Visit the Trafalgar Studios Richard III site. (If you go, be warned, these are some of the most uncomfortable theatre seats I’ve ever had to sit in. And I’ve sat in a lot of bloody uncomfortable theatre seats.)

Narrelle M Harris is a Melbourne-based writer. Find out more about her books, smartphone apps, public speaking and other activities at www.narrellemharris.com.

Theatre Review: A Midsummer Night’s Dream by the Yohangza Theatre Company

When Tim and I travel, we like to catch a little theatre if we can. This can be a little tricky when visiting a non-English-speaking country. Luckily, we both love Shakespeare and are very familiar with a lot of the Bard’s work. This means that if a local production of a play we’re familiar with is on, we’ll try to see it. We already know the plot and we can concentrate on other elements, like stagecraft and local cultural influences.

I have seen ‘Anthony and Cleopatra’ in Italian, with Caesar and the Senate all dressed in Zegna suits. I’ve seen a brillilant Polish theatre company make ‘A Midsummer Night’s Dream’ in to a dark, disturbing and powerful work about sexual shame and how forgiveness and healing can come from love. Remembering the gentle and moving power of Thisbe’s speech at the end of this production still makes my skin tingle.

Cast of A Midsummer Night's DreamYohangza Theatre Company’s take on A Midsummer Night’s Dream is, if you’ll excuse the pun, poles apart from the dark vision I saw in Krakow – but only in mood and theme. The same excellence is there, and the same infusion of cultural interpretation of Shakespeare’s work to great new effect. It feels slightly like cheating to have surtitles in English, as most of the production is in Korean, but there is a smattering of English used to entertaining effect as well.

This show is a pared down version of the play – only the key plots of the two sets of lovers and the battle between the fairy king and queen remain. After that, however, most bets are off as this small, multi-skilled cast throw themselves into the story with the kind  of energy that makes you think they’ve been consuming nothing but guarana for a month.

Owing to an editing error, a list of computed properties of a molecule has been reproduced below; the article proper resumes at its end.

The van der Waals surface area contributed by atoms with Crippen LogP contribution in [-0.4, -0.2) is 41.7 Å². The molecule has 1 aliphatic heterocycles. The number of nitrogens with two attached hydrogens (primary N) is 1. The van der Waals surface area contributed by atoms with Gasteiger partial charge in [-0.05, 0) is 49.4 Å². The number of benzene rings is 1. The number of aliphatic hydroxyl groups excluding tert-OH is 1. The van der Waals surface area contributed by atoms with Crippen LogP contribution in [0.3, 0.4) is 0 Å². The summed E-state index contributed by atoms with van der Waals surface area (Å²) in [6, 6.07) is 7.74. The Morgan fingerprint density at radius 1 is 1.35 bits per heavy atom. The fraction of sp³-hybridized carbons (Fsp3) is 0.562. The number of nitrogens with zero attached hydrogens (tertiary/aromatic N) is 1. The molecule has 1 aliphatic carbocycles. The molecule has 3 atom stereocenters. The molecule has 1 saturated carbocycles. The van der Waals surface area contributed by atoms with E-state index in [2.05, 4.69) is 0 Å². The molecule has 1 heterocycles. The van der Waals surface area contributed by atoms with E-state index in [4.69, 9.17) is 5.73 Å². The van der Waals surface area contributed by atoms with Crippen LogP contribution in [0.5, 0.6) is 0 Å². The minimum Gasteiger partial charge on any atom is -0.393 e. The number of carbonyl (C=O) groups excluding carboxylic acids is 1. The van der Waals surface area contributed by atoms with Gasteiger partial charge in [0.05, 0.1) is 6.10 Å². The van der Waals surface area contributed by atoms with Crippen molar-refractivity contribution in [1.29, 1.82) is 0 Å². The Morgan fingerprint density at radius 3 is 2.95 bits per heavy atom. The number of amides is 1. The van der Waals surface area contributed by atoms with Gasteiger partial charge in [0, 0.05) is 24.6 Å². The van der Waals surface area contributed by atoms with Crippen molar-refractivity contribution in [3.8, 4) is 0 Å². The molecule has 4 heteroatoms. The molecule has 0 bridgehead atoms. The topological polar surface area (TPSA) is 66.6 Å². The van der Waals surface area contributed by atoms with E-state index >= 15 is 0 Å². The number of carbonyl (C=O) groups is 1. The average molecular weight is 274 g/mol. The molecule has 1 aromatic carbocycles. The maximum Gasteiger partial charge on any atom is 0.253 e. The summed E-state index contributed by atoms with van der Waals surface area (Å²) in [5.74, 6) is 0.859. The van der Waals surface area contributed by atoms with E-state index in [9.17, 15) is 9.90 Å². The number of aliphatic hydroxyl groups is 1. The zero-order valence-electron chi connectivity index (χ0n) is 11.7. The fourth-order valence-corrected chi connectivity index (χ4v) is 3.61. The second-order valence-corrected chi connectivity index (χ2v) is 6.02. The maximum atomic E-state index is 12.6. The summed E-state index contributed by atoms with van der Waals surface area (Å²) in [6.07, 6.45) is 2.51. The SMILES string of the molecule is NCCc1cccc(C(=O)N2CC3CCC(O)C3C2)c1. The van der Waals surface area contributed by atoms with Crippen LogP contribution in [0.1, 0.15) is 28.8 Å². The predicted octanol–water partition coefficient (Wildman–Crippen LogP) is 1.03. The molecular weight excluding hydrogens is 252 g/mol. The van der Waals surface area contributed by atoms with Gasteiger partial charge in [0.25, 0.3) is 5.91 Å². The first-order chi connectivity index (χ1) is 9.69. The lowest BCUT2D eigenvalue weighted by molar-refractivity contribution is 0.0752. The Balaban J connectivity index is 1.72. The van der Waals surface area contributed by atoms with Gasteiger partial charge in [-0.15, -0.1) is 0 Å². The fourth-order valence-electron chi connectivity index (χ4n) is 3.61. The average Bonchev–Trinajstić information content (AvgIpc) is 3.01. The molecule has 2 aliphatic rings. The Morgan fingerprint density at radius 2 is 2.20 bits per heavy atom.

Puck is split into two mischievous sprites, called duduri, portrayed with wicked verve by Jung Woo-Keun and Kim Sang-Bo. In this version, Ajumi/Bottomis a woman gathering herbs, and jealous Dot/Titania uses the Duduri to trick her philandering husband Gabi/Oberon into falling in love with the earthy, unlovely mortal.

Meanwhile, the original story of Hang/Lysander and Beok/Hermia running off, only to be followed by Loo/Demetrius and Ik/Helena, with the sprites managing to get both men doting upon Helena, is the one we’ve come to know. Plotwise, anyway.

Yohangza’s production is, as mentioned, filled with exhuberance and energy. Bawdy, skillful, funny and delightful, it’s a joy from start to finish. The cast dash about playing mortals and fairies, playing musical instruments in between. They dance, they leap and bound around the stage and, occasionally, through the audience. There are some inspired stylised fight scenes and physical humour which is both exquisite and hilarious. This is Shakespeare, South Korean style, incorporating Korean concepts in story telling and mythology in the weave of the tale.

It’s a great looking show too – the make up, costumes, spare set design (with it’s little twinkling star field that lights up whenever the stage goes dark) make it lovely and refreshing to take in.

The PucksI felt lighter after watching Yohangza’s troupe zip through their show with such playful joie de vivre. I  felt refreshed, entranced and tickled pink. Also a little gobsmacked at the unfailing energy of the cast, who ran through the audience to wait in the hall outside and proceeded to pose for photos in full make-up, to the clear delight of the crowd who pulled out cameras and mobile phones to take advantage of the moment.

Yohangza Theatre’s A Midsummer Night’s Dream is on at the Playhouse at The Arts Centre from 8-11 September 2010. If you want to see Shakespeare through the eyes of anothe culture, and have some wonderful clownish fun while doing so, you should head along!